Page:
Carlos Jaschek died in Salamanca, Spain on April 12th, 1999. He was born in 1926 in Brieg, Germany (now Brzeg, Poland), but emigrated to Argentina with his parents at the age of 11. He began work at La Plata Observatory in 1947 and obtained his PhD in astronomy in 1952.
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Art Hoag was a member of several professional organizations including the IAU and the AAS. He served as an AAS Councilor from 1966 to 1969 and Vice Presiderit from 1974 to 1976. He was born January 28, 1921, in Ann Arbor, Michigan, and died July 17, 1999, in Tucson, Arizona, following a brief illness. He is survived by his wife, Marge; his two children, Stefanie and Tom; his three grandchildren and one great-grandchild.
Louis Green was born in Macon, Georgia in 1911 and joined the faculty of Haverford College in 1941. For over 50 years, as Professor of Astronomy and College administrator, he played a central role in the life of the College and of its faculty, and inspired generations of students. Louis died on April 10, 1999.
Patrick Fleming, who died on the 4th of July 1998, was a man respected alike for his professionalism and his other cultural pursuits.
Pat was a true Dubliner, coming from the North Circular Road area.
He was born in January 1938 and received a Leaving Certificate from O'Connell's c.B.S. in 1956 and a bachelor's degree in Mechanical Engineering from University College Dublin in 1961. Graduate apprenticeship at Parsons-Reyrolle, Durham (England) qualified him for chartered membership of the Institution of Mechanical Engineers.
Together with his wife, Helen, Charlie Federer (who died September 28, 1999) founded Sky & Telescope. The impetus came from Harvard College Observatory director Harlow Shapley, who suggested the Federers come to Cambridge and meld two troubled magazines — The Sky (then produced at New York's Hayden Planetarium) and The Telescope (produced at HCO). Shapley provided office space for the enterprise, and S&T remained under Harvard's wing until it outgrew the available facilities. The staff moved to its present quarters in 1958.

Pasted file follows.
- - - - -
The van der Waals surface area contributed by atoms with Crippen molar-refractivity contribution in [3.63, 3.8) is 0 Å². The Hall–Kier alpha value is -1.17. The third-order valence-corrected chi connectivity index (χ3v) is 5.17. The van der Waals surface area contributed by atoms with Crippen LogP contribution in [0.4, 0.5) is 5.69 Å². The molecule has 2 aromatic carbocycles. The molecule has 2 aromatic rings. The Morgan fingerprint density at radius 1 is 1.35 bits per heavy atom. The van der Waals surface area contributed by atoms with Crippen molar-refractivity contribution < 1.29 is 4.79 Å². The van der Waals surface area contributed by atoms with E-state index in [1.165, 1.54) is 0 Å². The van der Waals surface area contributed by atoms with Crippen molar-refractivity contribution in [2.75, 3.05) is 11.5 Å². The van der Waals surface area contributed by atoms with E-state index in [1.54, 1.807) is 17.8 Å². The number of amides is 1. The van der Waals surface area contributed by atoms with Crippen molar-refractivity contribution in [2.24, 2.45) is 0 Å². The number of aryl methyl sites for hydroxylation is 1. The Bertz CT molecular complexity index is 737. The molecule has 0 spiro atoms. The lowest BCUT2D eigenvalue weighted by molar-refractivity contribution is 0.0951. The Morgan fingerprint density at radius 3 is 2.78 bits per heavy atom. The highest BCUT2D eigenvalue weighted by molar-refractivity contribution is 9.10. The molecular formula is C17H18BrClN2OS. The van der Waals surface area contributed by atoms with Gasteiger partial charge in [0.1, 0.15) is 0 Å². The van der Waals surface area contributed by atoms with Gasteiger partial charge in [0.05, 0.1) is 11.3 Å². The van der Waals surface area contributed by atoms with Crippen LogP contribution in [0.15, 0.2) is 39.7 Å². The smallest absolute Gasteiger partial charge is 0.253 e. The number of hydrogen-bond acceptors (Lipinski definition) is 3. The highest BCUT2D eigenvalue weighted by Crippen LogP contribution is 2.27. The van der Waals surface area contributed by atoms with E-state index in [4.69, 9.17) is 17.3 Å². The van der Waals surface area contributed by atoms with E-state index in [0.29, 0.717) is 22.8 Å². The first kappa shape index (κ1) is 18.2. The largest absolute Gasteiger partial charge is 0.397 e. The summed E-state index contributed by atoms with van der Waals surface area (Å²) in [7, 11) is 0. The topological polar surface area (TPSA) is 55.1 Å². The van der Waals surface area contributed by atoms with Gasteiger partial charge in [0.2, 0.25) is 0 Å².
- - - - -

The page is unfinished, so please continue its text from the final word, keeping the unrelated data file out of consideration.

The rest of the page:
Rebecca A. W. Elson, an astronomer whose work on dense star clusters significantly advanced our understanding of cluster dynamics and stellar evolution, died on May 19, 1999, from non-Hodgkins lymphoma at the age of 39. She was a published poet, a creative researcher, and a colleague of extraordinary insight and warmth. Her contributions to our field, and to those who work in it, will be sorely missed.
PATRON OF THE AMERICAN ASTRONOMICAL SOCIETY
After a valiant, 9-month struggle with pancreatic cancer, Guenter Brueckner died on 11 July 1998 in Fairfax, Virginia, at the age of 63. He had spent 31 years of his scientific career at the Naval Research Laboratory (NRL), first as Head of the Solar Spectroscopy Section in the Rocket Spectroscopy Branch under Dr. Richard Tousey and then as the Head of the Solar Physics Branch, one of the two solar physics groups created when Tousey retired. Guenter was recognized as a very effective leader in developing advanced instrumentation to address problems in solar physics.
William Blitzstein, a modern pioneer in stellar radiometry, died February 27, 1999. Born of immigrant parents, he went to Philadelphia public schools and by his late teens had become the person of choice to silver mirrors for Philadelphia amateur astronomers, an early indication of the observer-instrumentalist he was to become. He graduated from the University of Pennsylvania as a physics major in 1941 and received his PhD in astronomy, also from Penn, in 1950 under Newton Pierce and Charles Olivier.
Jeff Willick, 40, assistant professor of physics at Stanford University, was tragically killed by a runaway car while working at a coffee-shop on June 18, 2000. Jeff was an observational cosmologist who had done important work in mapping the peculiar velocity field of galaxies and comparing the results with the large-scale distribution of galaxies. He is survived by his wife, Ellen Schneider, and three children, Jason, Emily, and Julia.
On February 26, 1999, exactly one year after the great Caribbean total eclipse of the Sun, astronomers were eclipsed by the untimely death of Kenneth Willcox. As his wife, Sara, put it, "There was an eclipse of the fun" when Ken lost his 11 year battle against cancer.